We've been updating our science process resources. Check out our page on Science Process. We have two great video clips that will make your first science lesson a hit. Walking through a sheet of paper and the story of Alexander Flemming. Click here for Teaching Science Lesson 1
Many teachers are facing a classroom landscape like no other. Hybrid schedules with half of your students one day, half your students another day then a portion of class completely online. This component of the COVID classroom makes planning extremely difficult unless you take a divide and conquer approach. In this post we will look at one some tips to deal with massive amount of plate spinning (multitasking) middle school teachers will need to do this fall.
Assignments, materials and activities must be equivalent in online and classroom use; they must be the same quality and same level of difficulty. Navigating the challenges of teaching to both in-person and online students, while also creating rich interactive learning experiences for students participating in the course asynchronously, is hard.
How do I deal with life and maintain some semblance of a life (Self care, call it what you will!)? The first step is extremely important.
Plan 100% of your course online. Every piece of graded work needs to be digital. This ensures that your online students and face to face students will always get similar materials. It also helps your streamline your workload so you aren't making three different assignments everyday (In class, online and flex students).
Be specific and over explain directions. The biggest challenge to kids working at home on a flex schedule is directions. They don't have extra teacher input, that means assignment prompts need to be well written and clear. Additionally, use video when ever possible. If you want them to describe a tree in the backyard, be sure to include examples and specific details you would expect in their written responses.
Reduce complexity. Build in success to help them gain skills as they begin to work through course materials. You never get a second chance to make a first impression. That means if you scare them away on day one, you'll have a hard time connecting through the school year.
Begin to think value added. What extra teacher driven activities, discussions or media will I use for those kids that will be in my class. These activities should support the curriculum you are teaching and easily explained online with a video or brief picture.
Best wishes as we work through the challenges of this ever changing classroom. Wishing you and your students well this fall.
As we journey into 2020, I am reflecting on the HyFlex teaching model. In higher ed, this concept is presented as a choice to a student. In our school district and many in our region, parents and students are choosing face to face or online instruction. With that in mind, here are some advantages of the HyFlex model.
After making it through this spring with COVID-19 many teachers are asking whats next. Unfortunately there is no clear answer other than we know things are changing. Every state, city and municipality has different factors influencing decisions about fall 2020. How do we as educators deal with these changing factors when much of it is out of our hands? Looking at the behaviors of colleges and universities will provide insights into what will happen in schools. After all, when many major universities began shutting down in the spring, this set the bar for everyone else. In light of all this, I would urge you to begin reading about the concept of a "Hy Flex" classroom. This instructional model has many of the elements of flipped and blended learning. The idea is a classroom can quickly convert from face to face to online instruction. In some instances a student would have the option to choose which method they want (Not sure what teacher on the planet Earth has time to plan for this one). This concept makes me wonder if schools will adopt a more proactive shutdown approach to illness. We have all been in classroom when the flu hits and half the kids are gone. Will this model be used as a method of flexible instruction if schools shutdown again? Only time will tell. Here's a few links to better understand this trend and what may be coming to your classroom.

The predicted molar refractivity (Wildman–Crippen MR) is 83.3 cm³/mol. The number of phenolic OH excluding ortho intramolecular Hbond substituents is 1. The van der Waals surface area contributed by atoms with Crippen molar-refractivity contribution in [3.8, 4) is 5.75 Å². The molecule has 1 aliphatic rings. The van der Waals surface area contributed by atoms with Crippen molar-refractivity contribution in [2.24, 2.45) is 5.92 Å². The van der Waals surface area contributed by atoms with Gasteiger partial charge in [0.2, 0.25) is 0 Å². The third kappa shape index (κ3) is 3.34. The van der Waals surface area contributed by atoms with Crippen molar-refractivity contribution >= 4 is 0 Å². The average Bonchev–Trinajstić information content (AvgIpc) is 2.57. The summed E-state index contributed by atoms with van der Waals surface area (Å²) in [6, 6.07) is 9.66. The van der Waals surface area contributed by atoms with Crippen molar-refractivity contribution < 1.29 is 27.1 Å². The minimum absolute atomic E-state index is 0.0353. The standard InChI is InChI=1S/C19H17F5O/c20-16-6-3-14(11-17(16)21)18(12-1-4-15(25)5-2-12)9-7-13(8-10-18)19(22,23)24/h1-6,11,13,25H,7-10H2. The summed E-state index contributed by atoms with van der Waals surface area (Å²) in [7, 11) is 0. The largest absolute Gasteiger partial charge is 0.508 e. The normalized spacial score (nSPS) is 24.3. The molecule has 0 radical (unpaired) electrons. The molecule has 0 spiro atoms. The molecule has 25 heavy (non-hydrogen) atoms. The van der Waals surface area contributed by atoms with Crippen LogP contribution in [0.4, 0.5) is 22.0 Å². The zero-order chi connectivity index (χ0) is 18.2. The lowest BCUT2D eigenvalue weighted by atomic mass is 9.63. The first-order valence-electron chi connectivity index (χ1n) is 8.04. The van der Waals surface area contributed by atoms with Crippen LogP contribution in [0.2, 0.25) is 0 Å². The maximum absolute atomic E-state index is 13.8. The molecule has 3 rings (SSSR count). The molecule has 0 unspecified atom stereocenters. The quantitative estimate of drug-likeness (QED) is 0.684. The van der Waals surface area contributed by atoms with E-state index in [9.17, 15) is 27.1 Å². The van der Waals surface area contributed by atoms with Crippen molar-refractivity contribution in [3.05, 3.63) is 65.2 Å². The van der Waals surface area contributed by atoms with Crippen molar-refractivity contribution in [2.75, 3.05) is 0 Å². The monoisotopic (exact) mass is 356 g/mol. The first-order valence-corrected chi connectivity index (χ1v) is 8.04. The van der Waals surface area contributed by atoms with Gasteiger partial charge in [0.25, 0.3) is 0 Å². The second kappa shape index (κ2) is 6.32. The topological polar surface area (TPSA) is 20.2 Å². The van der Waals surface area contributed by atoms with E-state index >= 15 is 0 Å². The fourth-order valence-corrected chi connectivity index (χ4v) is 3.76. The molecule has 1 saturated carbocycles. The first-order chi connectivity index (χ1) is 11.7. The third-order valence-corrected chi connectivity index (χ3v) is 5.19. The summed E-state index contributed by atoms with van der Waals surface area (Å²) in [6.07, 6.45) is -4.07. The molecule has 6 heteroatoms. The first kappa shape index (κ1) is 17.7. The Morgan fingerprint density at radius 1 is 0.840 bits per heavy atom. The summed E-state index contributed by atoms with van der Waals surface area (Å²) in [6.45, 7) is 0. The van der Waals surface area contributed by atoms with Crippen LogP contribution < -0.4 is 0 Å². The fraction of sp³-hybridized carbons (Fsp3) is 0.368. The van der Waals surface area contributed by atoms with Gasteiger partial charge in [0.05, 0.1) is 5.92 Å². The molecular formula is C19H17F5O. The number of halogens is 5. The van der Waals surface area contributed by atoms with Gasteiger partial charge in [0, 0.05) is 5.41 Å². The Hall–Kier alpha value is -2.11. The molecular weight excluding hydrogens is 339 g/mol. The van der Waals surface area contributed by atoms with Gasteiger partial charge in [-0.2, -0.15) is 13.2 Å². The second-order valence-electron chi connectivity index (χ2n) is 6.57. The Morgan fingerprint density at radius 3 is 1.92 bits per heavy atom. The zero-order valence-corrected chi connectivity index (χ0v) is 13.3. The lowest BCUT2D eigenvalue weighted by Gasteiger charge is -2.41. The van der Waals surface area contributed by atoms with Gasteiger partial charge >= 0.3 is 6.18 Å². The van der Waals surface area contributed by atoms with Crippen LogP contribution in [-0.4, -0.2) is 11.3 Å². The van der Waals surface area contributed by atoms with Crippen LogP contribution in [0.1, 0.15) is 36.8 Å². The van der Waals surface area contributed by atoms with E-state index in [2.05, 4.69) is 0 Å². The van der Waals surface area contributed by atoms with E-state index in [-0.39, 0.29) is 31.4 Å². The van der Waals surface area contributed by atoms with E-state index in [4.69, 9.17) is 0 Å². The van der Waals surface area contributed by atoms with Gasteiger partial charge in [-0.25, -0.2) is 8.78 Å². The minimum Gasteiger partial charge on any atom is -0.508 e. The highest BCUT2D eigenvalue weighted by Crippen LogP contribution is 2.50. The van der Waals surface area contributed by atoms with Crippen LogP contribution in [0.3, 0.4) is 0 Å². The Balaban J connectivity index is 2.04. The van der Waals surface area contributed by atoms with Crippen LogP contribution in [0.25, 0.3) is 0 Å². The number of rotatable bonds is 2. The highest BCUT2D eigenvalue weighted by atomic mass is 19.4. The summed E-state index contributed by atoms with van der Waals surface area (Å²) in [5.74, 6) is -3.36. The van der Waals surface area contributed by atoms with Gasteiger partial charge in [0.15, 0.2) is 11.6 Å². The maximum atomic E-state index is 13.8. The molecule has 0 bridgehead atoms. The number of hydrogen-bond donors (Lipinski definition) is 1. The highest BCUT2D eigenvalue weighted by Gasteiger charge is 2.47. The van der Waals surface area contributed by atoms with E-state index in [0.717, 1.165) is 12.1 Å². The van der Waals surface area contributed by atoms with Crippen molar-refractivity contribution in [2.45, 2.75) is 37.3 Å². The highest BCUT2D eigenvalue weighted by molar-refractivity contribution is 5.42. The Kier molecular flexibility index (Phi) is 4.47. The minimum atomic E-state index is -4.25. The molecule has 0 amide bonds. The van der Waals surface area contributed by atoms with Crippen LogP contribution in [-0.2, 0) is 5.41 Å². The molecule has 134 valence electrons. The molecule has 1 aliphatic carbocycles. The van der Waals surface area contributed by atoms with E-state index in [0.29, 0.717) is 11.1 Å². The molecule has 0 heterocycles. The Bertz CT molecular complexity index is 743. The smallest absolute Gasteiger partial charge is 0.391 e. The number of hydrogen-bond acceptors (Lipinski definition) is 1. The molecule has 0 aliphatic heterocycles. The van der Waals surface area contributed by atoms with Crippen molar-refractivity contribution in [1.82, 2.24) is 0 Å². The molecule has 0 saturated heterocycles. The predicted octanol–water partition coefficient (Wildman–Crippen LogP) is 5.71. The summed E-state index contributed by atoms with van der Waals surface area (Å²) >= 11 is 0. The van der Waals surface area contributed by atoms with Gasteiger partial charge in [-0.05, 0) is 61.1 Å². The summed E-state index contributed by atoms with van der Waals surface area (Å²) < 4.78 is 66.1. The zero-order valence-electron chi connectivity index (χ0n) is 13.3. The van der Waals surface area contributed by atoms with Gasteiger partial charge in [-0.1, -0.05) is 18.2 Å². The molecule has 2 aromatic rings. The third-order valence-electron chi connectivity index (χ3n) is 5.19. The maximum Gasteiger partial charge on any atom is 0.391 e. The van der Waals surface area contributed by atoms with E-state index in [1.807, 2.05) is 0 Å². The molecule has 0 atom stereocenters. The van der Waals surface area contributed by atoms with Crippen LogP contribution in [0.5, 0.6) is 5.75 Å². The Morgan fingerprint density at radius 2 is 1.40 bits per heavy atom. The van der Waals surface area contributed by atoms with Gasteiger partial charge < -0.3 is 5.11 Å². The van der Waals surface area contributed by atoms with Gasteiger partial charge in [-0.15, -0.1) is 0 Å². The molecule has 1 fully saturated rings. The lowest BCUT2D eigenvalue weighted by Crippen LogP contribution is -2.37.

Inside Higher Ed: Hy Flex Courses
Educause: 7 Things you should know about the high flex classroom.
Hybrid Flexible Course Design
Plants are a great topic for middle school. I am always looking or ways to review the various groups of plants after each instruction unit. Check out this 2 minute video doodle. Its perfect to help your students review everything they have learned about this important kingdom of life. If you need more resources, check out ourPlants for Middle School series.
If you are using Canvas, rubrics are a great time saver. The following tech tip explains how to reuse rubrics in Canvas to make grading more efficient.
Recently I have been working on some Doodle Videos to help my students better understand plants. This one is geared for middle school students learning the complex fern life cycle. If you are interested in the accompanying resources, please check out my Seedless Vascular Plant Lesson for Middle School
Many of us a making online resources for our students and printable packets for those that lack internet. Here's a two tips to save you time and energy.
1. Plan out your content first. I like to create a presentation that lays out my lesson. That way if I am teaching live, recording or sending a copy home, all kids are getting similar materials.
2. Print to PDF is an easy way to take your presentations and turn them into packet forms that can be send home. The following clip will explain how this work.
Welcome to my Blog. This is my online home to share thoughts and life as a teacher, dad, coach, and instructional designer.